When we encounter a stressful situation in our daily lives, our natural ‘fight or flight’ reaction kicks in automatically, flooding our bodies with adrenaline to allow us to cope with the threat.
But after the moment has passed, our bodies can stay in a state of heightened alert – resulting in physical and mental health issues.
For our ancestors, it meant that they were better able to deal with threats and had more chance of surviving. Today, most of the time we don’t need to face down a predator or escape an enemy, but we still have to cope with the same stress response.
The consequences of long-term stress include an increased risk of type 2 diabetes and heart disease. There are consequences for our mental health too, as being stressed for a long period of time can lead to anxiety or even depression.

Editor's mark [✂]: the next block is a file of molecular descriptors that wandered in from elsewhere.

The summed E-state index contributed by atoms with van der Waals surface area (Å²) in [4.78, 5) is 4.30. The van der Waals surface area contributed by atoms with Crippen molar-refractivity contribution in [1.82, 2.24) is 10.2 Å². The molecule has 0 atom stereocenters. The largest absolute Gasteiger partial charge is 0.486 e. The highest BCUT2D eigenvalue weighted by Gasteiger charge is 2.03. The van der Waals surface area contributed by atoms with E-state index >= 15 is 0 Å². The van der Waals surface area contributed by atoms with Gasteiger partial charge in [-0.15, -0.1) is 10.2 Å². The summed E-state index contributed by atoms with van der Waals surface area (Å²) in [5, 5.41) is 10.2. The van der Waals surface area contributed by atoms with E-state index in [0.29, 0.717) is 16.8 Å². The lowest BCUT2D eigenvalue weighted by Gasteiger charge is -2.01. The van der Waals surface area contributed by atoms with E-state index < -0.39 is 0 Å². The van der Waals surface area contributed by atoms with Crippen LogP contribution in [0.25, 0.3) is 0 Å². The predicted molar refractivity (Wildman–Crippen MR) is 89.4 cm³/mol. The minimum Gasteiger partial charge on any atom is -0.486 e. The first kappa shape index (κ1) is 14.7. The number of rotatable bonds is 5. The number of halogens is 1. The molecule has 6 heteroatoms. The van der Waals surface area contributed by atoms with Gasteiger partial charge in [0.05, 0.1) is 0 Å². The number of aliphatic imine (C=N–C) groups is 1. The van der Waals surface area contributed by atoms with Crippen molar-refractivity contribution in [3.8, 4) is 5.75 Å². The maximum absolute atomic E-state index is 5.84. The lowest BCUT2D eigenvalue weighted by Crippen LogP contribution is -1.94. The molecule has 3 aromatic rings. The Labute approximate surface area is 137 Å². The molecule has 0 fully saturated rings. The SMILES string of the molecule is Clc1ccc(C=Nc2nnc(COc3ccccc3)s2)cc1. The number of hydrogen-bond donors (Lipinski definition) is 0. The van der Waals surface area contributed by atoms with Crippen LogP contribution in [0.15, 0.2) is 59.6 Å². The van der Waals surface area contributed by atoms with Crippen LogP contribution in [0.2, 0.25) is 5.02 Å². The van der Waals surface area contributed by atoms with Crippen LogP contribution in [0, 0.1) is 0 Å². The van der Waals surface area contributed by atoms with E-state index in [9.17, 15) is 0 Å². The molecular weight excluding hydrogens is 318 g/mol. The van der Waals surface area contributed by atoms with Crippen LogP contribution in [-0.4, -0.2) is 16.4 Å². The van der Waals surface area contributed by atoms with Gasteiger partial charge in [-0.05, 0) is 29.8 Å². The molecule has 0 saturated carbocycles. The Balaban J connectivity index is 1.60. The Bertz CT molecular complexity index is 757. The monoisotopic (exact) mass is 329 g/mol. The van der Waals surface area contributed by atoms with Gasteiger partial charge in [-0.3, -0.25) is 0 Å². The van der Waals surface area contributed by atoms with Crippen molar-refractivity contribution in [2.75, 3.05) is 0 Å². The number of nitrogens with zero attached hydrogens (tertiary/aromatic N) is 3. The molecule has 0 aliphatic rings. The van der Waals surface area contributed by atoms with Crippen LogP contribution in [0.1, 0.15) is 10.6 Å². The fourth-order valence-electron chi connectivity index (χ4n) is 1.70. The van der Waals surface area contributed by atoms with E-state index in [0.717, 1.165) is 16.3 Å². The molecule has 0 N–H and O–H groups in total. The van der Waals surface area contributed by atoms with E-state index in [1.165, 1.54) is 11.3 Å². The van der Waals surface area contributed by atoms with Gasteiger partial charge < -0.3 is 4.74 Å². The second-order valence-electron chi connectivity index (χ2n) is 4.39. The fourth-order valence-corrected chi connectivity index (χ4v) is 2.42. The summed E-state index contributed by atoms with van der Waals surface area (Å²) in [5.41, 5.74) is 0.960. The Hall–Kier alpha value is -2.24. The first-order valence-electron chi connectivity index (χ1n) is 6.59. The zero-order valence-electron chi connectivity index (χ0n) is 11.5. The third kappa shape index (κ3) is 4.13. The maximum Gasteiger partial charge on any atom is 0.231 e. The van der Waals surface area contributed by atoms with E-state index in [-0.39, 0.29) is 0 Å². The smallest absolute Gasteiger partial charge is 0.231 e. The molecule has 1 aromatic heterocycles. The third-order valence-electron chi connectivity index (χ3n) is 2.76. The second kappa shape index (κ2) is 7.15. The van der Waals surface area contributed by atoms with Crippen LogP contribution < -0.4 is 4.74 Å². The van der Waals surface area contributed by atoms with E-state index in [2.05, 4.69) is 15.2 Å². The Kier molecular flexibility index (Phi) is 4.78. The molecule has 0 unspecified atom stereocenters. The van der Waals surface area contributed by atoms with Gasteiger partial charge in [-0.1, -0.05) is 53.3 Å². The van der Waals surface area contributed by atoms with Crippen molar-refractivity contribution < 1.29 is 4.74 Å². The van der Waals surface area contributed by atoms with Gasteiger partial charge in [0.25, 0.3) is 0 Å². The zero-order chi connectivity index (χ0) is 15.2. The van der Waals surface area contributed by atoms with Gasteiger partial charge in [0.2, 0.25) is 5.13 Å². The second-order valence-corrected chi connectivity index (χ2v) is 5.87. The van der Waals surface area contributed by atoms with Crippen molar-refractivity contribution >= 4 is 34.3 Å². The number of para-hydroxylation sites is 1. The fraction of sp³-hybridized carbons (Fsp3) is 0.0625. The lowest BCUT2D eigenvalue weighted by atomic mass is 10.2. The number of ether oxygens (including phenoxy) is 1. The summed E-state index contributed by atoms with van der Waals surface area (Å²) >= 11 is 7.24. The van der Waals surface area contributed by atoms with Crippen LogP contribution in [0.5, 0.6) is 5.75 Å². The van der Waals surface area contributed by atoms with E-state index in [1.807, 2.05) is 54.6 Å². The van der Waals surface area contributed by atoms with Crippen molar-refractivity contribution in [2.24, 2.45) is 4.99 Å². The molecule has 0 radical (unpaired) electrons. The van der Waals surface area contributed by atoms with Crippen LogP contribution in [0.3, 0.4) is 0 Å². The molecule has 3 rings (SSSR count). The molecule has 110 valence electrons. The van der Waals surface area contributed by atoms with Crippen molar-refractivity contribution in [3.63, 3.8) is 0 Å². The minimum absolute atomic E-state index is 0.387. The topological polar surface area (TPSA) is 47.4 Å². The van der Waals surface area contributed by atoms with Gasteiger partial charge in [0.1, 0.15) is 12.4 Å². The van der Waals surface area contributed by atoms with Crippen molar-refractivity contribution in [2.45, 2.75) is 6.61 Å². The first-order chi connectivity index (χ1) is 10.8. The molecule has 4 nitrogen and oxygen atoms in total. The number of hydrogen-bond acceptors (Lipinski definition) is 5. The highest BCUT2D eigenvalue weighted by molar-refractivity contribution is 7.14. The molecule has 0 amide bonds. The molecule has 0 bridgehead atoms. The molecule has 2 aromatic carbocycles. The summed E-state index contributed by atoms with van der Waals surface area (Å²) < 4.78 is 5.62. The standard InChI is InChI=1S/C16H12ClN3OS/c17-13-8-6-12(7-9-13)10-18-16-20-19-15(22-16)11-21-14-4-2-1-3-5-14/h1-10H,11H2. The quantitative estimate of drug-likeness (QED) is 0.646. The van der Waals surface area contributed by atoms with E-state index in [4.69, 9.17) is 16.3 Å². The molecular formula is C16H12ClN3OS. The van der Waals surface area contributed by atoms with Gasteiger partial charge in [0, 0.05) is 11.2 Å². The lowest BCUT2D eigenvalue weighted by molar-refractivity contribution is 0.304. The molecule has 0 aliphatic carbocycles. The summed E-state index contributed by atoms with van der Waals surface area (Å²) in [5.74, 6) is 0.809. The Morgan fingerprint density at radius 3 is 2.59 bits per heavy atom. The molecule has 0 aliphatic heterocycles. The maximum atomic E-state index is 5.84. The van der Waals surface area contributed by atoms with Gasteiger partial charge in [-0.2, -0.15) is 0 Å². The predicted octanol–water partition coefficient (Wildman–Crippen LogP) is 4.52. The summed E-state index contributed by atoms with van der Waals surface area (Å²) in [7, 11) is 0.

Read on to discover some tips for coping with stress and take our stress quiz to find out how stressed you are.
How does stress affect our bodies?
Stress can have a negative effect on our health because our bodies react to stressful situations physically as well as mentally.
Physical symptoms can include headaches, muscle pain, sleep problems, dizziness, feeling tired all the time or eating too much or too little.
When we feel stressed, our bodies release the stress hormone known as cortisol. Cortisol plays an important role in the body as it stimulates the liver to increase blood sugar production. This gives your body a burst of energy when you feel stressed to help you cope with the situation at hand.